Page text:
The Roar
The Roar


Small forwards equally as important as the big men entering the 2023 AFL season

Toby Greene of the Giants celebrates a goal during the round 23 AFL match between the Geelong Cats and the Greater Western Sydney Giants at Simonds Stadium on August 26, 2017 in Geelong, Australia. (Photo by Michael Dodge/Getty Images)
Roar Rookie
2nd March, 2023

It is often written that tall forwards hold the keys to winning big games and premierships. That is true to an extent and you just have to look at the recently successful teams for evidence; Geelong with Tom Hawkins and Jeremy Cameron, Richmond with Tom Lynch and Jack Riewoldt.

However, small forwards have been just as important. Brad Close and Tyson Stengle both had very good 2022 season’s for Geelong. Stengle earning himself an All-Australian selection kicking 53 goals.

In 2017, Richmond didn’t have Tom Lynch and instead had Jack Riewoldt, the lone tall forward surrounded by small crumbing ones. The likes of Dan Butler, Jason Castagna and Daniel Rioli combined for 81 goals during that season. They also contributed in the finals’ series, as Richmond went on to win the premiership.

Daniel Rioli

Daniel Rioli (Photo by Quinn Rooney/Getty Images)

The small forward is one of the most exciting positions in the game, it is often the fans’ favourite player who plays there. It is also a very difficult position in which to succeed, with clubs always looking for the perfect roving small forward who applies fierce pressure. Once a team finds that player it can propel the club up the ladder quickly.

An example is Charlie Cameron who requested a trade from Adelaide to Brisbane at the end of 2017 season. At that time, Brisbane was last on the ladder. In 2018, Cameron suffered a Lisfranc fracture and only returned from injury in round one of 2019. He kicked 57 goals for the season and was a major reason behind the Brisbane Lions finishing top four for the first time since 2004.

During the 2019 season, Cameron was given the difficult task of leading the forward line, he was both the lead-up forward and the small forward. Playing 92 consecutive games across a three year period, Cameron held the forward line together, following injuries to Eric Hipwood (ACL) in 2021 and Joe Daniher who dislocated his shoulder last year.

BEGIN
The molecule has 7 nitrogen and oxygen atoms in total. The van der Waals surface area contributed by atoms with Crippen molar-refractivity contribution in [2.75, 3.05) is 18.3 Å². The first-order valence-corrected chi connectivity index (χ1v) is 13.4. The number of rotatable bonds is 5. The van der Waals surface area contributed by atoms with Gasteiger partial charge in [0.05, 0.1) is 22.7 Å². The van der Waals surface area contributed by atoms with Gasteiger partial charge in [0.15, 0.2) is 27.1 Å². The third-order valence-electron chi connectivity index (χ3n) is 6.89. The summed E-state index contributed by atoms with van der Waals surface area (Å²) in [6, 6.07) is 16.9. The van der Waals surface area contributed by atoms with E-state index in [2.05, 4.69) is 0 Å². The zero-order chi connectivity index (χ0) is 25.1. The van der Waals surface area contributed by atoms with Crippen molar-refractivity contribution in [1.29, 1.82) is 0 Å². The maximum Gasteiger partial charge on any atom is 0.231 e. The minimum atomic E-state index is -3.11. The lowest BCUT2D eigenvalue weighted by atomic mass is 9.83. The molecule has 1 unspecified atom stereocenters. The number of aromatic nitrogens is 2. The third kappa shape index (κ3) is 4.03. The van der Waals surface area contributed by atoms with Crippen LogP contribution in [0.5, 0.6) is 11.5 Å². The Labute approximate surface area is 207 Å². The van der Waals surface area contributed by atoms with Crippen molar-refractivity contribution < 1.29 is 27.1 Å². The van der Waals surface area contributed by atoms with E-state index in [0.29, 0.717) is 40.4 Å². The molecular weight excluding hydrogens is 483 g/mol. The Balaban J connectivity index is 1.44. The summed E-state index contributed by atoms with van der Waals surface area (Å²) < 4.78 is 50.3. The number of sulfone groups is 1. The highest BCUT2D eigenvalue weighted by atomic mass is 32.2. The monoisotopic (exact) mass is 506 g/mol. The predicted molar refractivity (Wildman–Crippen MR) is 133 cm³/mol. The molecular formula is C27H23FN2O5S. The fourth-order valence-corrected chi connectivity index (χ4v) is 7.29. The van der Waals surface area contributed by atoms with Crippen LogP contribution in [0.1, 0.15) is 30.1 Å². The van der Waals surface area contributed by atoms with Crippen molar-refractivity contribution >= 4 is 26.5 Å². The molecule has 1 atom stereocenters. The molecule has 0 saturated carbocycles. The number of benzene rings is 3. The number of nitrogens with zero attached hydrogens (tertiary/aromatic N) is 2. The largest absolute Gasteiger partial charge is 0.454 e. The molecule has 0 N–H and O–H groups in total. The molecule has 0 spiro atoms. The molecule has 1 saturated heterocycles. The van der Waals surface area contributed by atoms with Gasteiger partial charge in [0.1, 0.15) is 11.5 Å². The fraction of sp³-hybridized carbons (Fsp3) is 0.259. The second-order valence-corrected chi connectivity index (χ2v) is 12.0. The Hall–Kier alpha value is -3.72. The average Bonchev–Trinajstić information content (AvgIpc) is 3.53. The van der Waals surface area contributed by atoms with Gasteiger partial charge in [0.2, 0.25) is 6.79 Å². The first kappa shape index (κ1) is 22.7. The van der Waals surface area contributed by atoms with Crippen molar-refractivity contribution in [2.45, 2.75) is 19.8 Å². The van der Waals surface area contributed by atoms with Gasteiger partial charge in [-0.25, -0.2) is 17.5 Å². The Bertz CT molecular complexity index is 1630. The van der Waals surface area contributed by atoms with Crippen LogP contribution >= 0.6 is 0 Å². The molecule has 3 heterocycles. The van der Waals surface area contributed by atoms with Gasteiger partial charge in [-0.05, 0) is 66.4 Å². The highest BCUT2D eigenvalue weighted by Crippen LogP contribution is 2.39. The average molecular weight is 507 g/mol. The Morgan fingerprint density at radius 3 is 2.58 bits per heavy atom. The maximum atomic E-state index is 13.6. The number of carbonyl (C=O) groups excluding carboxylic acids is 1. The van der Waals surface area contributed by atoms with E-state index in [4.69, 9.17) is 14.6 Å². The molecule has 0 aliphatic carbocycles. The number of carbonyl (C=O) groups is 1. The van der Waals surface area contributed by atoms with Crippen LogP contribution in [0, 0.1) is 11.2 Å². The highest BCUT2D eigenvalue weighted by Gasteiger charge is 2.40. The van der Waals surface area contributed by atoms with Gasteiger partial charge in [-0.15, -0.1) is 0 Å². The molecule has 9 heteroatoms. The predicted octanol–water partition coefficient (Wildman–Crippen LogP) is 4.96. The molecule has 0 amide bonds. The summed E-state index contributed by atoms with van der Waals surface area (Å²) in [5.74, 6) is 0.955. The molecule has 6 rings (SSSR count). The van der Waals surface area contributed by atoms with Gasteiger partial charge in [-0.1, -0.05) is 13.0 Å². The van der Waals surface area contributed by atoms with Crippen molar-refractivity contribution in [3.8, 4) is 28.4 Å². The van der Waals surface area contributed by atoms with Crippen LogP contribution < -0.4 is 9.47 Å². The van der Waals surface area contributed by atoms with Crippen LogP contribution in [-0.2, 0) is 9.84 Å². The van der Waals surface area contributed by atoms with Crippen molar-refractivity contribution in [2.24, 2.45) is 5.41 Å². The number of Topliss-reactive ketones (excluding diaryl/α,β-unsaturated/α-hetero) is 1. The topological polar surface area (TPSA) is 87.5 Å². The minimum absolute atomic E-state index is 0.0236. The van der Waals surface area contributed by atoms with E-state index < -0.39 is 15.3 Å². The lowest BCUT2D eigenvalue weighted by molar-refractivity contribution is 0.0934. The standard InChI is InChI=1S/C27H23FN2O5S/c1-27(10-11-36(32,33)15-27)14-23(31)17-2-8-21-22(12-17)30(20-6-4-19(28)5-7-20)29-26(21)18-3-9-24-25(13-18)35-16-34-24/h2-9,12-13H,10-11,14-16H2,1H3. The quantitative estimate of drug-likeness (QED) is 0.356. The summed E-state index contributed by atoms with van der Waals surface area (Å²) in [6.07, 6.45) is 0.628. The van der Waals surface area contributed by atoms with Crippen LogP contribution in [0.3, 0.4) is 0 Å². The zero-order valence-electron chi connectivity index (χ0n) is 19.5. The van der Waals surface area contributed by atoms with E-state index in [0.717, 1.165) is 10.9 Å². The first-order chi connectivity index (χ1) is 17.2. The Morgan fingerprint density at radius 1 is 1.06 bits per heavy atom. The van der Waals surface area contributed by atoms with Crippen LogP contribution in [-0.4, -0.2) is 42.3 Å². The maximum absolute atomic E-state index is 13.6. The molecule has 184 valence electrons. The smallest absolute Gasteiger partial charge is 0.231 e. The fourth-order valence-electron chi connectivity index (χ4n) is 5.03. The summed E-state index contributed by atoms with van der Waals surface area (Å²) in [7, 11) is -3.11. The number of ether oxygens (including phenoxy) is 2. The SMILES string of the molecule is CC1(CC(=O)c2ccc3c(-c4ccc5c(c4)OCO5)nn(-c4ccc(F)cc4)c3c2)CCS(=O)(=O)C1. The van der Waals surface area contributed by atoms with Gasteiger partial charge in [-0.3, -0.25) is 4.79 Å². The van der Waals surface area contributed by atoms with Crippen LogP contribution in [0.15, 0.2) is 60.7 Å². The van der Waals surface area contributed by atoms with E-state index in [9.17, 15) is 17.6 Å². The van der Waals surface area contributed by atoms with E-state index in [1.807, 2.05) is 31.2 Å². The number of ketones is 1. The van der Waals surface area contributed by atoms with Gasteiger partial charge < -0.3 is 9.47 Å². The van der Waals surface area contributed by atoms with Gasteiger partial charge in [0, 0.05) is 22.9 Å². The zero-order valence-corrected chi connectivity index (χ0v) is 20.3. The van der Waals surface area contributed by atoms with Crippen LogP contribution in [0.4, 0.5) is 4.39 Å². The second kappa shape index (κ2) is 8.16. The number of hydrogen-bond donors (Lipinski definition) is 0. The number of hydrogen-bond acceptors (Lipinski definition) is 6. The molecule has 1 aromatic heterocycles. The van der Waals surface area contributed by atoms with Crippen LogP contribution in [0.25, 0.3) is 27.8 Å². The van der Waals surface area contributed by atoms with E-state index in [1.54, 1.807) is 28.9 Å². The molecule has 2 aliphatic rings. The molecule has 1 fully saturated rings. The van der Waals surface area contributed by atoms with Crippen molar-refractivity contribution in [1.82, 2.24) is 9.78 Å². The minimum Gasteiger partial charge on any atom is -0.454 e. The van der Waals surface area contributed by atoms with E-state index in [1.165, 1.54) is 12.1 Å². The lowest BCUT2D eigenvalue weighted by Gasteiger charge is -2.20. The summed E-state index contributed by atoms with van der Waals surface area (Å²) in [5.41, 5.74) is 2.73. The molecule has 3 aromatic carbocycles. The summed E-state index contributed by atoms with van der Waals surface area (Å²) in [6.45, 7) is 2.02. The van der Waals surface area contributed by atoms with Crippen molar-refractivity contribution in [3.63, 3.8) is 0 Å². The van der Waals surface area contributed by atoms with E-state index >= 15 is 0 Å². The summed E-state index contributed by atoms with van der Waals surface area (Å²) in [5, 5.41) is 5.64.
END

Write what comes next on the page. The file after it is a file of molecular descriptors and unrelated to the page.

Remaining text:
The two small forwards for Collingwood, Jack Ginnivan and Jamie Elliott, were a big reason for their meteoric rise to the top four last season. Ginnivan in his second season kicked a very impressive 41 goals and drove opposition teams mad with his ability to win free kicks. Elliott, who has had an injury plagued career, came up clutch on plenty of occasions, kicking the winner after the siren against Essendon and sending Carlton out of the finals with that late goal.

Toby Greene is another forward small in stature but big in presence, able to take an overhead mark as well as anyone. Greene is one of Greater Western Sydney’s most important players and by far the most important forward, winning their goal kicking in 2022 despite missing the first five rounds of the year due to suspension.

The one thing missing from Carlton’s forward line is the elite small forward. They’ve the tall forward stocks covered with the last two Coleman medal winners, Harry McKay and Charlie Curnow. Matthew Owies and Corey Durdin have both showed glimpses of mastering the small forward role recently, as they apply good pressure and were both in the top 10 for tackles at Carlton last season.